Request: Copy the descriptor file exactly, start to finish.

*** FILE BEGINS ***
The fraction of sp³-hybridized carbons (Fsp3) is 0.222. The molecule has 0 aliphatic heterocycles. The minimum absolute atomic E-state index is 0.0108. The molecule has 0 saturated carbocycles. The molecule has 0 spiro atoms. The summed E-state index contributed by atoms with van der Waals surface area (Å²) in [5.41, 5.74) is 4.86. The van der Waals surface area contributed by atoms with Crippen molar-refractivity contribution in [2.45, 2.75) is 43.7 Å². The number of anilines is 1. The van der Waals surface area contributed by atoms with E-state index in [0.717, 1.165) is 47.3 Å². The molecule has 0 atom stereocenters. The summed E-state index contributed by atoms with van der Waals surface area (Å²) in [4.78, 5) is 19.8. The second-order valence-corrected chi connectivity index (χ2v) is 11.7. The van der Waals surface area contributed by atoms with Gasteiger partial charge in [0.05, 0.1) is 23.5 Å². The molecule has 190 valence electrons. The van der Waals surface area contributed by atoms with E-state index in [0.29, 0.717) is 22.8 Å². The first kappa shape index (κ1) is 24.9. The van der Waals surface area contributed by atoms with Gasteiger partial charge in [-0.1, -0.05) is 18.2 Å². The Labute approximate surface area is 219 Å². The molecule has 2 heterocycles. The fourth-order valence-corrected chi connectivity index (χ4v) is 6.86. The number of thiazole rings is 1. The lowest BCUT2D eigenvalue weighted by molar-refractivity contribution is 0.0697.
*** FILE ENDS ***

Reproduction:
The fraction of sp³-hybridized carbons (Fsp3) is 0.222. The molecule has 0 aliphatic heterocycles. The minimum absolute atomic E-state index is 0.0108. The molecule has 0 saturated carbocycles. The molecule has 0 spiro atoms. The summed E-state index contributed by atoms with van der Waals surface area (Å²) in [5.41, 5.74) is 4.86. The van der Waals surface area contributed by atoms with Crippen molar-refractivity contribution in [2.45, 2.75) is 43.7 Å². The number of anilines is 1. The van der Waals surface area contributed by atoms with E-state index in [0.717, 1.165) is 47.3 Å². The molecule has 0 atom stereocenters. The summed E-state index contributed by atoms with van der Waals surface area (Å²) in [4.78, 5) is 19.8. The second-order valence-corrected chi connectivity index (χ2v) is 11.7. The van der Waals surface area contributed by atoms with Gasteiger partial charge in [0.05, 0.1) is 23.5 Å². The molecule has 190 valence electrons. The van der Waals surface area contributed by atoms with E-state index in [0.29, 0.717) is 22.8 Å². The first kappa shape index (κ1) is 24.9. The van der Waals surface area contributed by atoms with Gasteiger partial charge in [-0.1, -0.05) is 18.2 Å². The Labute approximate surface area is 219 Å². The molecule has 2 heterocycles. The fourth-order valence-corrected chi connectivity index (χ4v) is 6.86. The number of thiazole rings is 1. The lowest BCUT2D eigenvalue weighted by molar-refractivity contribution is 0.0697.